Well, what I miss in satire I make up in dry humor. I thought about the satirical value of the piece, but having watched some of the other things I have seen mandated by our government, I wasn't really sure. Your point, though, so many of our decisions about transportation and energy are driven by politics rather than science or engineering,not only in the crosshairs, it is one of the most frightening concepts I have ever seen. Unfortunately, it isn't limited to just those fields. I fear I spent too many years working product liability and it has made me cynical.
Ok, this is an entertaining satire, but seriously... given that electric vehicles are mainly intended for personal inter-urban transit, isn't there already a solution to this problem which is much greener and much more cost effective? I'm talking about public transportation. Trains, light rail, buses, etc. When I lived in Chicago, I never owned a car.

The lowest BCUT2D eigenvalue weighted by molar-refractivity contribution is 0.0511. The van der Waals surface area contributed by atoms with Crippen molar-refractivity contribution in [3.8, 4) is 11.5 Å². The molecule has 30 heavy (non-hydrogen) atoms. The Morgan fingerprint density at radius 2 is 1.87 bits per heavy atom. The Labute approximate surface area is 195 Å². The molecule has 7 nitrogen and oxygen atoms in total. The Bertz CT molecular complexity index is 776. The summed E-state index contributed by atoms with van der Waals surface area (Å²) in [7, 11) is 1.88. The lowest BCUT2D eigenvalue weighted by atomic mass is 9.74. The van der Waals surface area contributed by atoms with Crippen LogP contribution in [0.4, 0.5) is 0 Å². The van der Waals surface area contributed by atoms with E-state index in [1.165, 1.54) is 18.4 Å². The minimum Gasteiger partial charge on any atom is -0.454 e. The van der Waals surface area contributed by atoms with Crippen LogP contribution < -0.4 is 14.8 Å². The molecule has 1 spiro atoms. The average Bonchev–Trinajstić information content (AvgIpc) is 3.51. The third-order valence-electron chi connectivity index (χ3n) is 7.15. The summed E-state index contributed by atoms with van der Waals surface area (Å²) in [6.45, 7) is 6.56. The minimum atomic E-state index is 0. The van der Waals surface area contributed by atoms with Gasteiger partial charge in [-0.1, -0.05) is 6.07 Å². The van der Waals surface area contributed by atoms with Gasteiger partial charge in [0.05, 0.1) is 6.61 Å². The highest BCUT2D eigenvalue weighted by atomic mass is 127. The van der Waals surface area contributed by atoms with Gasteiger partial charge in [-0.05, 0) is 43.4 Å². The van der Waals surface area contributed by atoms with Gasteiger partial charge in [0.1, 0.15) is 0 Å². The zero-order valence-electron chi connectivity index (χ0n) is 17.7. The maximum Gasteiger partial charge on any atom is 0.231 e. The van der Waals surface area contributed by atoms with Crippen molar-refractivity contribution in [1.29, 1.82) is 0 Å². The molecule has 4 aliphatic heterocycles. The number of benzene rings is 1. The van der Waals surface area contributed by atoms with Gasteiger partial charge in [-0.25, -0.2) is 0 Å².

And, to be fair to California, the reason why the impetus is placed on automakers is precisely because of the price issue. There is not much that customers can do to bring down the price of EVs (other than, perversely, buy less of them). Automakers, on the other hand, have the engineering resources to hopefully figure out how to make these things more cheaply. The point of the mandate is to give them a financial incentive to do so - figure out how to make EVs cheap enough that 5.5% of people can afford them, or else pay a penalty.
I think the California mandate is heavy-handed and clumsy, but I don't think it's as worth of ridicule as some people seem to think. Companies always whine and complain about regulations of any kind (they're like teenagers that way), but in many cases regulations actually help to push innovation. For example, CAFE standards probably played a major role in development of advanced high strength steels.